Sophia Spencer’s book-signing on Saturday packed The Book Keeper.
The Sarnia book store was full of fans of the 11-year-old P. E. McGibbon public school pupil and co-author of The Bug Girl (A true story), written with New York writer Margaret McNamara and published by an imprint of Penguin Random House.
“I think it might be the fullest we’ve had the store,” owner Susan Chamberlain said after one of Spencer’s teachers, Denise Jones, finished reading the book to a crowd of old and young fans.
Many lined up to have their copy signed, if they were lucky enough to get one.
The store’s initial 170 copies were sold out Saturday but more were expected in the coming days.
“It’s beautiful,” Chamberlain said about the book and its story of Sophia’s enduring love of bugs in the face of bullying by some Grade 1 classmates while her family was living in another Ontario community.
“I was on the verge of tears the first time I read it,” Chamberlain said.
Sophia fell in love with bugs after a butterfly landed on the then two-and-a-half-year-old’s shoulder while she was visiting the Niagara Falls butterfly conservatory.
Her interest grew in pre-school and kindergarten, but she stopped talking about bugs for a time after some Grade 1 classmates bullied her and stomped on a grasshopper she brought to school.
Sophia’s mother, Nicole, wrote to the Entomology Society of Canada, hoping one its members might offer her daughter, then 7, some encouragement.
Morgan Jackson, a society member and doctoral student at the University of Guelph, answered and asked permission to share Sophia’s story on Twitter, adding the hashtag #BugsR4Girls.
It went viral, with scientists tweeting hundreds of time to encourage Sophia to keep up her interest in bugs, leading to the youngster appearing on Good Morning America, The Today Show and NPR.
Jackson also made the impact of that Twitter post the subject of an academic article, with Sophia as co-author, published in the Annals of the Entomological Society of America in 2017.
Around that time, the family moved to Sarnia, her mother’s hometown, where they were contacted by McNamara, the pen name of Brenda Bowen, a New York-based author of more than three-dozen books for young readers.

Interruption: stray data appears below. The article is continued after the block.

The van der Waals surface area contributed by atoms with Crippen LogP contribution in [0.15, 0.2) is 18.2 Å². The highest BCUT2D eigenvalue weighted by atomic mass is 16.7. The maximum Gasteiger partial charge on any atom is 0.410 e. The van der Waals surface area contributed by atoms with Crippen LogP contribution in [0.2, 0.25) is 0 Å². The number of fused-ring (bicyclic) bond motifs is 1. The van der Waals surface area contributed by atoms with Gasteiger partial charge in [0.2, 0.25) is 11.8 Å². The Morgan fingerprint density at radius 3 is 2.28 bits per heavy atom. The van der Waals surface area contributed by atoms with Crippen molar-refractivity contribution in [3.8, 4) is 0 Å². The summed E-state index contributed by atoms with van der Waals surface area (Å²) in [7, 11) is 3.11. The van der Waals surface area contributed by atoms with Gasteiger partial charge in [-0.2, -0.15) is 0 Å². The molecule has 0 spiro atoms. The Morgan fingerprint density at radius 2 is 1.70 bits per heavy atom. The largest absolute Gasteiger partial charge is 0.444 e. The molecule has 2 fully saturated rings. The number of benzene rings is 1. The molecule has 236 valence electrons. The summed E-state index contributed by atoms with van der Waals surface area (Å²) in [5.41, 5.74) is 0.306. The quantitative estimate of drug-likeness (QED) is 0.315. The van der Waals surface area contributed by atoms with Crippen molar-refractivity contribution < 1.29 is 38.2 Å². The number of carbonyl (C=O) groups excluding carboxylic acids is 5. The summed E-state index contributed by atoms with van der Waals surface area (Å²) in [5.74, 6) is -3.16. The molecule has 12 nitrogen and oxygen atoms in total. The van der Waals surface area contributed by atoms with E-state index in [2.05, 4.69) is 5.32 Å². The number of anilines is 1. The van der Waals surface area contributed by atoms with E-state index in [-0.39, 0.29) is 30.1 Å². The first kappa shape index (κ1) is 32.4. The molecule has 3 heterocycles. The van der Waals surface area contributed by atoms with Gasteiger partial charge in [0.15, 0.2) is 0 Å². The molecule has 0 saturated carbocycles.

Bowen heard Sophia on NPR and contacted an imprint of Random House, a publisher she has often worked with. “I said, ‘this really sounds like it should be a book.’”
The publisher suggested Bowen ask if she could co-write it with Sophia, so the writer arranged to travel to Ontario to meet with Sophia and her mother, and recorded her story.
“I clipped away” some of what Sophia said, “and what I left is in the book,” Bowen said. “So it’s her words, but it’s edited down and organized.”
She added, “It’s really not my book. … It’s Sophia’s book.”
Bowen said she was drawn by the fact Sophia couldn’t find other girls who shared her interest in bugs, a sign that young girls can still struggle when they don’t see examples of other women in roles they’re interested in.
“She was teased badly for having the interest, the intellectual curiosity that she had,” Bowen said. “Thanks to her mom and the internet, which played a good role for once, she found that she wasn’t alone.”
The story gives girls “a tremendous boost, and belief in themselves, and a sense that they can have their own likes and their own personality,” Bowen said, “and it can lead to great things.”
Bowen said it was a pleasure working with Sophia.
“She’s a really great kid, and she and Nicole are just a wonderful team. I really feel privileged to have been a little part of this for her.”
Sophia took questions from the crowd after Jones finished reading her book Saturday.
“Was everything in the story true?”
“What’s your favourite bug?”
What’s the best way to capture bugs? Sophia had some tips.
“We’re thrilled for her,” Jones said about the excitement about the book among staff at Sophia’s school. “She’s such a great kid – super smart and funny. We love her, and we’re very proud of her.”
Nicole said Saturday the experience has done a lot to boost her daughter’s confidence.
“I’m so happy for Sophia,” she said.